The molding compound 680 is applied about the protective cap 630 and forms a portion of an external surface of the packaged magnetic device. The molding compound 680 provides protection from environmental elements including later manufacturing steps such as washing as well as providing an improved heat conducting medium for internal components of the packaged magnetic device. The molding compound 680 penetrates the opening 660 at a junction between the protective cap 630 and the substrate 640. The protective cap 630 limits the amount of the molding compound 680 that enters the chamber 635 to limit the amount of molding compound 680 that contacts (or surrounds) the magnetic core 610. Thus, a portion of the molding compound 680 contacts (or is about) the magnetic core 610, thereby providing only limited mechanical stress thereupon.
An embodiment of manufacturing (constructing or forming) the packaged magnetic device will hereinafter be described. First, a substrate with a plurality of electrical leads is provided as a foundation for the packaged magnetic device. For an example of a substrate having a plurality of leads protruding therefrom, see U.S. Pat. No. 5,345,670 entitled “Method of Making a Surface-Mount Power Magnetic Device,” to Pitzele, et al., issued Sep. 13, 1994, which is incorporated herein by reference. A plurality of stand offs are then located on the substrate followed by placing a magnetic core with at least one conductive winding thereabout on the plurality of stand offs. The conductive winding(s) may be wound about the magnetic core or placed about the magnetic core employing planar magnetics such as disclosed in Pitzele, et al.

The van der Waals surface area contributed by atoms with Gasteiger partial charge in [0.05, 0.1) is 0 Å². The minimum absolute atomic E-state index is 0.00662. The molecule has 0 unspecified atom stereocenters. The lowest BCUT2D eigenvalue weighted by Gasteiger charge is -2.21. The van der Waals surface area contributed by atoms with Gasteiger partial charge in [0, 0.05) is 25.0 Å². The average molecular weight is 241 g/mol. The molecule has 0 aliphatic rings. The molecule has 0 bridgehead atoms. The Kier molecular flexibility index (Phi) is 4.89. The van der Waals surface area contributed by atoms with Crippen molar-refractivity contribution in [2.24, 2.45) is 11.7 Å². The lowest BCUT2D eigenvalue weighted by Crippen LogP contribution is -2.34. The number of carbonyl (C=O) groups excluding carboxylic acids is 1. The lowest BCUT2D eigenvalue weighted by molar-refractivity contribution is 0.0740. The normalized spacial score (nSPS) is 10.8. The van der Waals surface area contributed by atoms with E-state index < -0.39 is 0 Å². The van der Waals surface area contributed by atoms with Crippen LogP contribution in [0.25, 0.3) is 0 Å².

Then, a protective cap is placed over the magnetic core to create a chamber thereabout and a partial seal thereabout (and with the substrate). The substrate with the magnetic core and protective cap are placed in a mold cavity. An encapsulant is then incorporated (e.g., deposited) by, for instance, flowing an epoxy molding compound that has been heated within a range of about 165 to 190 degrees Celsius, or other suitable encapsulant over and about the protective cap, thereby providing substantially complete encapsulation. As mentioned above, a portion of the molding compound penetrates the partial seal via an opening at the junction of the protective cap and the substrate. A portion of the molding compound contacts the magnetic core, thereby providing only limited mechanical stress thereupon. Thus, only a portion of the magnetic core is in contact with (or surrounded by) the molding compound.